Russia today registered a vaccine for the novel coronavirus COVID-19, making it the world’s first approved vaccination against the virus.
“This morning, for the first time in the world, a vaccine against the new coronavirus was registered” Russian President Vladmir Putin said during a televised call with government ministers.
The registration is conditional, meaning the Institute will have to conduct trials on a further 1,600 people before it receives full approval.
But Russia has shown remarkable faith in its medical research capabilities, with Putin’s daughter reportedly among those who have received the vaccine.
What Is The ‘Sputnik V’ Vaccine?
Developed by Moscow’s Gamaleya Institute, the Russian Defence Ministry and the Russian Direct Investment Fund (RDIF), Director Alexander Gintsburg explains the vaccine uses inanimate particles created by adenoviruses to prevent the virus.
Adenoviruses are a group of common viruses that infect the lining of your eyes, airways and lungs, intestines, nervous system and more and are a common cause of fever, coughs, sore throats.
But Gintsburg claims the vaccine cannot harm the body.
“The particles and objects that can reproduce their own kind are the ones that are considered alive. The particles in question cannot multiply,” he was quoted as saying.
Philippines President Rodrigo Duterte has extended unconditional support to Gamaleya Vaccine, offering himself for the trials.
“When the vaccine arrives, I will have myself injected in public. Experiment on me first, that’s fine with me,” he said at a press briefing on Monday (10).
He also said the Philippines was ready to assist Russia in clinical trials and local production.
The Philippines currently has the highest number of confirmed cases in Southeast Asia.
But Russia’s announcement has come with a fair share of detractors.
The Association of Clinical Trials Organizations (ACTO) said using the vaccine was akin to opening “Pandora’s Box”.
“This is a Pandora’s Box and we don’t know what will happen to people injected with an unproven vaccine,” ACTO Executive Director Svetlana Zavidova said, while in a letter sent to Russian Health Minister Mikhail Murashko on Monday (10), the body asked, “Why are all corporations following the rules, but Russian ones aren’t? The rules for conducting clinical trials are written in blood. They can’t be violated,”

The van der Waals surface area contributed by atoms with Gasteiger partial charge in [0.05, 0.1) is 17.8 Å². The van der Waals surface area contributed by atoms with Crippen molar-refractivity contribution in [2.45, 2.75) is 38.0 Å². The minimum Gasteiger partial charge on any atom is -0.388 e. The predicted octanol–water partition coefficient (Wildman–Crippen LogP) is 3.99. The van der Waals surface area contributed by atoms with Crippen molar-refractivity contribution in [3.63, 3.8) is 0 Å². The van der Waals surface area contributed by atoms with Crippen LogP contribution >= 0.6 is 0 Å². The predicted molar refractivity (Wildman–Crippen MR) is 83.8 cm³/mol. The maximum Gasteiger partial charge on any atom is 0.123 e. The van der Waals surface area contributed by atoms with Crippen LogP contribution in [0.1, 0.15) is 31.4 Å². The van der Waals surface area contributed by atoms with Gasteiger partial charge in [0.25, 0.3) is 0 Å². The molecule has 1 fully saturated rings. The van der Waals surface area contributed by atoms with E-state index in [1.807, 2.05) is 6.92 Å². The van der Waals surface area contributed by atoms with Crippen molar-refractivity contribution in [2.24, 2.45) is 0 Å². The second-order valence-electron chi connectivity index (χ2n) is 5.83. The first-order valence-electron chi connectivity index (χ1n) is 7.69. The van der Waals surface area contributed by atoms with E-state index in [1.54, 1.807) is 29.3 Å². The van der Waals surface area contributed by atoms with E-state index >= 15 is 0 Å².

Russian virologist Alexander Chepurnov has also warned it could be dangerous for those with antibodies to the SARS-CoV-2, pointing out that the absence of information and data about the vaccine’s clinical trials were a red flag.
“The danger is there … in terms of the possibility of increasing the disease[‘s severity] with the wrong vaccine,” he said.
The United State’s leading infectious disease expert Dr Anthony Fauci has said he hoped that Russia - and China - were “actually testing the vaccine” before administering it.
Even more disturbingly, The Jakarta Post, quoting the Agence France-Presse reported on August 5, that the World Health Organization (WHO) spokesman Christian Lindmeier had said WHO had NOT been officially notified of any Russian vaccine on the verge of being deployed.
“There are established practices and there are guidelines out,” he had said, adding, “These should be definitely followed in order to make sure that we know what the vaccine is working against, who it can help and, of course, also if it has any negative side effects.”
Russian President Vladmir Putin announced today his country had registered the first vaccine against COVID-19. Video credits: RT
Meanwhile, doubts have also been raised over Russia’s claim to have reached a medical breakthrough, with the U.S., Canada and the U.K. accusing Russian state hackers in July, of attempting to steal vaccine research.
U.K., U. S., and Canada security services said a hacking group called APT29 (also known as ‘Cozy Bear’, had targeted a number of organisations involved in COVID-19 vaccine development with the ‘likely intention of stealing information’.
The U.K.'s National Cyber Security Centre (NCSC) said it was more than 95% certain that the group, also known as The Dukes or Cozy Bear, was part of Russian intelligence services.
Russia’s Ambassador to the UK Andrei Kelin rejected the allegation, telling BBC, “I don't believe in this story at all, there is no sense in it,” while Finance Minister Anton Siluanov told CNBC, “there are no hackers” working for the government.
Concerns were raised as far back as in June, when Gintsburg disclosed that the researchers there had tested the vaccine on themselves prior to human trials, causing the Russian Association of Clinical Research Associations (RACRA) to condemn the action, calling it a “crude violation of the very foundations of clinical research, Russian law and universally accepted international regulations.”
“I’m worried that Russia is cutting corners so that the vaccine that will come out may be not just ineffective, but also unsafe,”Lawrence Gostin, a global public health law expert at Georgetown University had said. “It doesn’t work that way. ... Trials come first. That’s really important.”
But at a televised meeting in July, Russian President Vladimir Putin had placed great emphasis on accuracy, indicating Russia’s commitment to getting in right.
“The key requirements for a vaccine are its proven effectiveness and safety so everything needs to be done very carefully and accurately,” he said. “Our confidence in the vaccine must be absolute.”